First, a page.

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Lurgan Model Primary on course for integrated school status ‘from September 2024’

The Education Authority has now launched a pre-publication consultation, as the school insists: 'The move to integrated status is a natural step in our evolution as a school which wants to cater for the whole community in Lurgan town.'

Lurgan Model Primary School

Lurgan Model Primary’s long-held dream of winning integrated school status looks set to become a reality from September 2024, Armagh I can reveal.

The Education Authority has now published a pre-publication consultation advising of the planned change from its current controlled status to join the growing integrated education sector across Northern Ireland.

It was in July last year that parents of pupils attending Lurgan Model Primary voted in favour of such a move.

There was a 55 per cent turnout of parents for the ballot, with 99 per cent giving their backing to starting the process towards integration.

The results were revealed by the Integrated Education Fund, which supports the growth and development of integrated education.

Now, as a direct result, a development proposal has been prepared by the Education Authority which will be going out to consultation.

The intention is that “Lurgan Model Primary School will transform to controlled integrated status, with effect from September 1, 2024, or as soon as possible thereafter“.

The pre-publication consultation is undertaken before the formal issuing of the development proposal.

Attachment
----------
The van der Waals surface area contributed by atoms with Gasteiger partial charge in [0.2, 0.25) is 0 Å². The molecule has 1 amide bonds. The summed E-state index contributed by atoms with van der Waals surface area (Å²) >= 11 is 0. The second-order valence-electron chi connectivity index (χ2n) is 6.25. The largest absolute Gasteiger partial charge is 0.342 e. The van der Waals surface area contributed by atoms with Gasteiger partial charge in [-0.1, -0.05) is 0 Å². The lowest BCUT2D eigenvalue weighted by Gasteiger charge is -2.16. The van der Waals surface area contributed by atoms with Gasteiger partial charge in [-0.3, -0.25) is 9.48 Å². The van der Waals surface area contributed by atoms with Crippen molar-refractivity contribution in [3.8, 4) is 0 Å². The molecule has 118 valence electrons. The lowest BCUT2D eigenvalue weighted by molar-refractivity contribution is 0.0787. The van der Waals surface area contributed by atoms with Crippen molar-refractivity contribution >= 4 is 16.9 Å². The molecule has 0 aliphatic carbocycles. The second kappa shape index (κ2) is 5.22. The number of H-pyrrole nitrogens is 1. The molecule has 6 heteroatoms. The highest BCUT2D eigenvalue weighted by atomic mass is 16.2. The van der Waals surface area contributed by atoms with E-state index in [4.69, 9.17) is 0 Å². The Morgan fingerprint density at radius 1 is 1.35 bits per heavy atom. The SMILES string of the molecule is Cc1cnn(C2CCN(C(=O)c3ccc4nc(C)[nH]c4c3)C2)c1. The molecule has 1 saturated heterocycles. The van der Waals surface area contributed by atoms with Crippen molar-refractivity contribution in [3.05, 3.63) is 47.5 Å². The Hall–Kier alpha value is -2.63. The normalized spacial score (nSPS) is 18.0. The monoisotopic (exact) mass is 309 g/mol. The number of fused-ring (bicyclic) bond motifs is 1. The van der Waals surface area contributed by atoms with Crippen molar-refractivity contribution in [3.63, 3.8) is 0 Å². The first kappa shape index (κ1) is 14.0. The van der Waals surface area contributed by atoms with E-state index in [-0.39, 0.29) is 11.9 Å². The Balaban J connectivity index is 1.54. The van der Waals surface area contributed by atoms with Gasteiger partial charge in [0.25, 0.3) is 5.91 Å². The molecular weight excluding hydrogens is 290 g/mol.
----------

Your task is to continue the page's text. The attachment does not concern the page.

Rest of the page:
The case for change has been made by the Board of Governors of the school, which is located at Brownlow Terrace in the town.

In addition to the ballot of parents, there have also been, among other things, drop-in information sessions held, as well as full staff training delivered by the Northern Ireland Council for Integrated Education.

Expressions of interest and community support forms were collected at Rushmere Shopping Centre and the South Lakes Leisure Centre in December, and Key Stage 1 and 2 pupils were consulted by way of “age-appropriate class activities”.

According to the school’s case for change document Lurgan Model Primary opened on March 2, 1863, established as part of the National School system in Ireland at that time.

It opened as an establishment for pupils regardless of religious denomination and was explicitly non-denominational.

It was, according to the case for change laid out in the pre-publication consultation, an “ethos that has permeated through the generations”.

It adds: “The Board of Governors and staff have worked to promote the welcoming, inclusive nature of Lurgan Model Primary School.

“Enrolment at the school includes children from a range of nationalities, religions and cultures, representing the growing and diversifying population in the Lurgan area.

“The move to integrated status is a natural step in the school’s evolution as a school which wants to cater for the whole community in Lurgan town.”

The current principal of Lurgan Model Primary is Neil Campbell, who was appointed in 2015, at a time when the school had already begun the process of engaging with the Integrated Education Fund and the Northern Ireland Council for Integrated Education, to gather information on the transformation process.

Under his leadership, the school enrolment has steadily increased over the last seven years and is now operating at capacity, with 231 children currently registered, 26 of them in the nursery school age bracket.